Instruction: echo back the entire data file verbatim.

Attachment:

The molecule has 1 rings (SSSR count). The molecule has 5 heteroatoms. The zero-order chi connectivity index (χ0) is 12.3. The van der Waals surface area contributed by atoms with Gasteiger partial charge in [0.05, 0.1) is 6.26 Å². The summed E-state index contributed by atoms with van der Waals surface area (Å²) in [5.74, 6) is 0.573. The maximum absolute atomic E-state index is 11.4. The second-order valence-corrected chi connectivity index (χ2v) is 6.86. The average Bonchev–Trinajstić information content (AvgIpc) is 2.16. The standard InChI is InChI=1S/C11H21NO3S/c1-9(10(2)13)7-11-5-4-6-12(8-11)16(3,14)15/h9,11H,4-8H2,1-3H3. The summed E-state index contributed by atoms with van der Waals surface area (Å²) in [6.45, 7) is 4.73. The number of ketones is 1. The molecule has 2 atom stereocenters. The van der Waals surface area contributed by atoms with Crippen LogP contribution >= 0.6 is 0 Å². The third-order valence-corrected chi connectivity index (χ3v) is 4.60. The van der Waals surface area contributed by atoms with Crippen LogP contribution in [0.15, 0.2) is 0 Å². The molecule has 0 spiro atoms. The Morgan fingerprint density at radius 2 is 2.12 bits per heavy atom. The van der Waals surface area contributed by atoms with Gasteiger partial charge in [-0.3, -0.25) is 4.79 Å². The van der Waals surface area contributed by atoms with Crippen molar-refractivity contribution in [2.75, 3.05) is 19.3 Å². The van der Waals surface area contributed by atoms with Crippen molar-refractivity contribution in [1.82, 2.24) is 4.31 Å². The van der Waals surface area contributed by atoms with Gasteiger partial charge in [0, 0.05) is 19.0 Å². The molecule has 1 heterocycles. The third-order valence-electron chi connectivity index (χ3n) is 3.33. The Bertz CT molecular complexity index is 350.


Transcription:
The molecule has 1 rings (SSSR count). The molecule has 5 heteroatoms. The zero-order chi connectivity index (χ0) is 12.3. The van der Waals surface area contributed by atoms with Gasteiger partial charge in [0.05, 0.1) is 6.26 Å². The summed E-state index contributed by atoms with van der Waals surface area (Å²) in [5.74, 6) is 0.573. The maximum absolute atomic E-state index is 11.4. The second-order valence-corrected chi connectivity index (χ2v) is 6.86. The average Bonchev–Trinajstić information content (AvgIpc) is 2.16. The standard InChI is InChI=1S/C11H21NO3S/c1-9(10(2)13)7-11-5-4-6-12(8-11)16(3,14)15/h9,11H,4-8H2,1-3H3. The summed E-state index contributed by atoms with van der Waals surface area (Å²) in [6.45, 7) is 4.73. The number of ketones is 1. The molecule has 2 atom stereocenters. The van der Waals surface area contributed by atoms with Crippen LogP contribution >= 0.6 is 0 Å². The third-order valence-corrected chi connectivity index (χ3v) is 4.60. The van der Waals surface area contributed by atoms with Crippen LogP contribution in [0.15, 0.2) is 0 Å². The molecule has 0 spiro atoms. The Morgan fingerprint density at radius 2 is 2.12 bits per heavy atom. The van der Waals surface area contributed by atoms with Gasteiger partial charge in [-0.3, -0.25) is 4.79 Å². The van der Waals surface area contributed by atoms with Crippen molar-refractivity contribution in [2.75, 3.05) is 19.3 Å². The van der Waals surface area contributed by atoms with Crippen molar-refractivity contribution in [1.82, 2.24) is 4.31 Å². The van der Waals surface area contributed by atoms with Gasteiger partial charge in [0, 0.05) is 19.0 Å². The molecule has 1 heterocycles. The third-order valence-electron chi connectivity index (χ3n) is 3.33. The Bertz CT molecular complexity index is 350.